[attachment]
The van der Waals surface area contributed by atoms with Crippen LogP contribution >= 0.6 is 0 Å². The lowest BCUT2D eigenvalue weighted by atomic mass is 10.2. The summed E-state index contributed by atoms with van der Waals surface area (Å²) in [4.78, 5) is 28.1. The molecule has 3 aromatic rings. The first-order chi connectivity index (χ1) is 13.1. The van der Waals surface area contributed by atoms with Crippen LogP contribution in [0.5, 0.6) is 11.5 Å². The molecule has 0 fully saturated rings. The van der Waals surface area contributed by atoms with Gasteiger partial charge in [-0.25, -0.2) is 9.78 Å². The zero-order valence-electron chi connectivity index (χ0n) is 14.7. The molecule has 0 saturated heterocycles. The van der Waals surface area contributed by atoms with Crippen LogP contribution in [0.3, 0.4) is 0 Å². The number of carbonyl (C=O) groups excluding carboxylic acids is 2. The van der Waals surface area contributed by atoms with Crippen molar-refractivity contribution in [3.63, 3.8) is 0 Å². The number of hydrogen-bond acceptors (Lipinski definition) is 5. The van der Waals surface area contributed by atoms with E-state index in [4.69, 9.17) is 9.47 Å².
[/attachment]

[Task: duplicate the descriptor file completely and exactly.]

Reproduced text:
The van der Waals surface area contributed by atoms with Crippen LogP contribution >= 0.6 is 0 Å². The lowest BCUT2D eigenvalue weighted by atomic mass is 10.2. The summed E-state index contributed by atoms with van der Waals surface area (Å²) in [4.78, 5) is 28.1. The molecule has 3 aromatic rings. The first-order chi connectivity index (χ1) is 13.1. The van der Waals surface area contributed by atoms with Crippen LogP contribution in [0.5, 0.6) is 11.5 Å². The molecule has 0 fully saturated rings. The van der Waals surface area contributed by atoms with Gasteiger partial charge in [-0.25, -0.2) is 9.78 Å². The zero-order valence-electron chi connectivity index (χ0n) is 14.7. The molecule has 0 saturated heterocycles. The van der Waals surface area contributed by atoms with Crippen LogP contribution in [0.3, 0.4) is 0 Å². The number of carbonyl (C=O) groups excluding carboxylic acids is 2. The van der Waals surface area contributed by atoms with Crippen molar-refractivity contribution in [3.63, 3.8) is 0 Å². The number of hydrogen-bond acceptors (Lipinski definition) is 5. The van der Waals surface area contributed by atoms with E-state index in [4.69, 9.17) is 9.47 Å².